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USGenWeb Project

Columbia County
(Caledonia Township)
St Camillus Novitiate aka Durwards Glen Cemetery
Tombstone Photos

These photos were generously taken and contributed to these pages by Larry & Linda Kopet!   Please take a moment to thank them for this terrific resource!  Use your back browser button to return to this page. Please note that these generous contributions do not necessarily depict all tombstone photographs for a given cemetery.

Albrecht, James A. and Louise S.
Albrecht, James A.
Anderson, Rev. Francis H.
Ankenbrandt, Annie and family
Ankenbrandt, unclear
Barta, Frances and Katherine
Blau, Charles M. and family
Blau, Charles M. and Helen G.
Blau, Frank J. and Rose M.
Blau, Gabriel John
Blau, Geraldine M.
Brennan, Rev, Henry
Carroll, Bonnadeen V. (Bonnie)
Coltharp, Bernadine Senger Wilkinson
Conners, Dennes
Conners, Elizabeth O'Neill
Conners, John and family
Coughlin, Robert J. Jr.
Coughlin, Timothy and Margaret
Coughlin, unclear
Cox, Frances
Coyne, James J. and Clara M.
Curtin, Brother John L.
Dagan, Elizabeth
Daniels, Rev. Conrad
Degan, Mary
Degan, Thomas
Donahue, Mich.
Donahue, Michael
Dougherty, Ellen
Dougherty, R.W. and Mary A.
Duffy, Brother Owen
Encased letter in cemetery
Evans, George Earl Jr.
Farrell, Brother Thomas J.
Fawcett, Sarah B.
Frank, Patty
Frohne, Brother Joseph
Garrity, Brother George
Garrity, Eugene S.
Garrity, George
Gilles, Rev. Matthias
Graves, John
Graves, Margaret
Graves, Thomas and Elizabeth
Graves, William P. and Josephine
Griffith, Alice Marie
Griffith, Bernard Wm.
Griffith, female infant
Griffith, Marion
Griffith, Mathew W. and Dora M.
Griffith, William
Hamel, Andre
Hillebrandt, Anton
Hillebrandt, father
Hillebrandt, James
Hillebrandt, Mary
Hillebrandt, mother
Hillebrandt, unclear
Historical Marker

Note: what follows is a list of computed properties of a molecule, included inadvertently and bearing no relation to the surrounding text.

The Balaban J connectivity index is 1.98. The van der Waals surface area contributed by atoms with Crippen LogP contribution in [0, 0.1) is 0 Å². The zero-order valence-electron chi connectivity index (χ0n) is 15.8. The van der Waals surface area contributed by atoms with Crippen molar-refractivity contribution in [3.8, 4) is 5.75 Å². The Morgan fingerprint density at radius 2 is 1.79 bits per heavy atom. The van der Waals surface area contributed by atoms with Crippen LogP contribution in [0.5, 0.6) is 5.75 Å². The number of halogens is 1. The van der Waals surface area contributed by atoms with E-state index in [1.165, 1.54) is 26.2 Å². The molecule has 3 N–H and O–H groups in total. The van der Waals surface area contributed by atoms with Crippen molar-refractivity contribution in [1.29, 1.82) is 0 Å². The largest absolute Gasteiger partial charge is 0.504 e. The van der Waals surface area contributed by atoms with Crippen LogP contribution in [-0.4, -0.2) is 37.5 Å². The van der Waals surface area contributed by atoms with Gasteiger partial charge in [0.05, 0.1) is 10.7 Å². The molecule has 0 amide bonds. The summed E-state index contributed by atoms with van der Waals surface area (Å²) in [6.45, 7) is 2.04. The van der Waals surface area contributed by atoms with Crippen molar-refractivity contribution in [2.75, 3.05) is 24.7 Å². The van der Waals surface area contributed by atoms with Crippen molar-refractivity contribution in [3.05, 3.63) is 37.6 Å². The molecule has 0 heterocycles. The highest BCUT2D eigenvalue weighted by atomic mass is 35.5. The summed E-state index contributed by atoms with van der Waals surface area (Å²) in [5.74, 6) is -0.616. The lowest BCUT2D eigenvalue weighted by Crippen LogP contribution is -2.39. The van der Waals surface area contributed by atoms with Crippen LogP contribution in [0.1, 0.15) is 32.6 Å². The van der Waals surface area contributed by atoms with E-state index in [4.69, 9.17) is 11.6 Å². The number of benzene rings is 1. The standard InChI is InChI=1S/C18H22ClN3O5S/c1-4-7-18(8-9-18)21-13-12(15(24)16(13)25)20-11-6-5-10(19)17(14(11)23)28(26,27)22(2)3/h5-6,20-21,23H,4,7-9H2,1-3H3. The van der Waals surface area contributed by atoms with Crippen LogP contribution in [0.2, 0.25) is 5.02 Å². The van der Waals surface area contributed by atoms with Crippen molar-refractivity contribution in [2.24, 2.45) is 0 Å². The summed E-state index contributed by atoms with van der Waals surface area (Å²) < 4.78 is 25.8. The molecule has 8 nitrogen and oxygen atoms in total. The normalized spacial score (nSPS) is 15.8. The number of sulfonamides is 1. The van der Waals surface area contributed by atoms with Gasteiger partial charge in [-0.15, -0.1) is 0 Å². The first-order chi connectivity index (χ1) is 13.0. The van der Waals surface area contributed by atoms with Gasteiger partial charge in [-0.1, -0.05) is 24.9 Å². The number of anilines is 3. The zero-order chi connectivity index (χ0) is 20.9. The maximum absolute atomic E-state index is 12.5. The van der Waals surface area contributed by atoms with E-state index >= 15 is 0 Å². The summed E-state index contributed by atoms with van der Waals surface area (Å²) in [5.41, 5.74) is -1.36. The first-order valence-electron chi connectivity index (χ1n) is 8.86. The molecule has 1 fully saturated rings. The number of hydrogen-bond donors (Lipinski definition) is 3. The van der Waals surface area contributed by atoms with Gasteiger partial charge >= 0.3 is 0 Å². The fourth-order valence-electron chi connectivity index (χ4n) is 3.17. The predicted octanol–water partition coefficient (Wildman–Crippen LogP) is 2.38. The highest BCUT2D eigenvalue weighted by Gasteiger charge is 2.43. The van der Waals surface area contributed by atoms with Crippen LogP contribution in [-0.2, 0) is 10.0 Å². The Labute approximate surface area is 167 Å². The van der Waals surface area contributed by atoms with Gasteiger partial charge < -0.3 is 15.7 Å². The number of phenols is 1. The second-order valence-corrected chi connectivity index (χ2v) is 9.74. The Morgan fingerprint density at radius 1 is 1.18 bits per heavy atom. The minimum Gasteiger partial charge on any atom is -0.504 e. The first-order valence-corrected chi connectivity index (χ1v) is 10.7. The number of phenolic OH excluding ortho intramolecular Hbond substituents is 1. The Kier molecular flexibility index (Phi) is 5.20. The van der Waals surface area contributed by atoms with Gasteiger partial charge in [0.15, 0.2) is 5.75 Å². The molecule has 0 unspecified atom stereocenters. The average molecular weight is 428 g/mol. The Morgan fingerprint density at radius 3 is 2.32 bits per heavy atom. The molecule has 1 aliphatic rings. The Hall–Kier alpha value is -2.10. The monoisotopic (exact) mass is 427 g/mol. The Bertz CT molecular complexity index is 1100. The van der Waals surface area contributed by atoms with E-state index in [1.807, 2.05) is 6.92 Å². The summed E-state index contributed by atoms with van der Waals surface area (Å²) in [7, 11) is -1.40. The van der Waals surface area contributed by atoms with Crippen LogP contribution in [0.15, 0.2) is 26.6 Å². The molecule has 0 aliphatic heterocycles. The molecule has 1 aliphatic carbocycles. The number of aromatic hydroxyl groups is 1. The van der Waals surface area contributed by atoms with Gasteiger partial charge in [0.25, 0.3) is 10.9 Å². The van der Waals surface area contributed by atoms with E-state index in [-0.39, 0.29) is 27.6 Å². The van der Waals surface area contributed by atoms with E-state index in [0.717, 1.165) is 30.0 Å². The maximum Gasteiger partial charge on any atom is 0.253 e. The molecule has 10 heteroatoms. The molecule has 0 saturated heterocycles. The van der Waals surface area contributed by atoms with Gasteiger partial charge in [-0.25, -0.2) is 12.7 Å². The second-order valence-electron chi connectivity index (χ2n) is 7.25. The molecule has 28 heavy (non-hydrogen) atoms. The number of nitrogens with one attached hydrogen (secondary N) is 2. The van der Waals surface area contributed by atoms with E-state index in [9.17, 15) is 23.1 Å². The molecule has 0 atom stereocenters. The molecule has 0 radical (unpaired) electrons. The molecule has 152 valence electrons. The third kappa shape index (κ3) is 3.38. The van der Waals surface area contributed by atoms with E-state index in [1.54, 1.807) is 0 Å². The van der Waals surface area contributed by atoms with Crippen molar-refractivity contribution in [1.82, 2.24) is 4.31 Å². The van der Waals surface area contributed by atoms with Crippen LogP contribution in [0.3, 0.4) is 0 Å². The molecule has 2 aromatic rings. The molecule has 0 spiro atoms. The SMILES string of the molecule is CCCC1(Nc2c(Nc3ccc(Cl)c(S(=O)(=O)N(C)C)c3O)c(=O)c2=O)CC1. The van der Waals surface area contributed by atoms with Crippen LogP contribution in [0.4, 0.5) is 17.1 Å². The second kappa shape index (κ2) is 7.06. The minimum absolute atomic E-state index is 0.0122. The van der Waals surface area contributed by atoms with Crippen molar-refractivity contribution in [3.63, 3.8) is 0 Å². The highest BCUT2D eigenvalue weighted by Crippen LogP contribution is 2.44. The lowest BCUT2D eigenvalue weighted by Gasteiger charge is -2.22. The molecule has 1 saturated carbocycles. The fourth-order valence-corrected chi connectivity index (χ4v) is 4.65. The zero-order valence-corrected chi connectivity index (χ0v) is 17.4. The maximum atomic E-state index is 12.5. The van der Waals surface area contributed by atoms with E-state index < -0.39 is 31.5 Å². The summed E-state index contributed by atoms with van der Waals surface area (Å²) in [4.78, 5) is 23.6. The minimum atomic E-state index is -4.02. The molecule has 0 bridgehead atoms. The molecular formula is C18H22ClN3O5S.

Holl, Barbara Siberz
Holl, John B.
Holl, Josephine
Holl, Leonard
Holl, Tobias
Infant memorial
Keil, Rev. William P.
Kessler, Ernest F. and Estella A.
Knops, Brother John
Koberstein, Joseph
Konieczny, Rev. Francis
Korzinek, Rev. Richard W.
Kovarik, Rev. James F.
Kriegl, Frank Xaver
Langenkamp, Rev. Ferdinand
Liebhaber, Fred J. and Anna E.
Madden, Michael and family
Mansfield, Rev. Charles
Martinez, David
McAllister, Brother Edward
McCann, Joseph S.
McDade, Michael
McDade, Rosa A.
McIntire, John Jr.
McIntire, Luke
Mingen, Rev. John
Mirr, Frank A.
Morrow, William R. and Rose P.
Mulcahey, Robert T. and Marcella M.
Mulcahey, Robert T.
O'Neill, Emmett J.
Outside view of church
Paulson, Loretta Holl
Paulson, Thomas T.
Pawella, Rev. Leo
Reintges, Rev. Henry
Remer, Rev. Peter
Rhey, Merrill and Mary Simmons
Richardson, Eileen M.
Senger, Francis J. and Patricia A.
Senger, Valentine G.
Sophie, Jennifer Lynn
Sophie, Norman Phillip
Sorenson, Rev. Robert
Sors, Rev. Thomas J.
St. Camillus Retreat Sign
St. Mary's plaque
Stadler, Oran and family
Staudenmayer, Francis and Auretta
Staudenmayer, John A. and Annie M.
Staudenmayer, John and Annie
Steies, Robert A. and Dorothy E.
Sullivan, Andrew J.
Thibeault, Rev. Raole
Turci, Albertina
Turci, Rev. Savino
Turci, Rev. Vitaliano
Turci, Sisinia
Tutwiler, Bernard P. and Margaret L.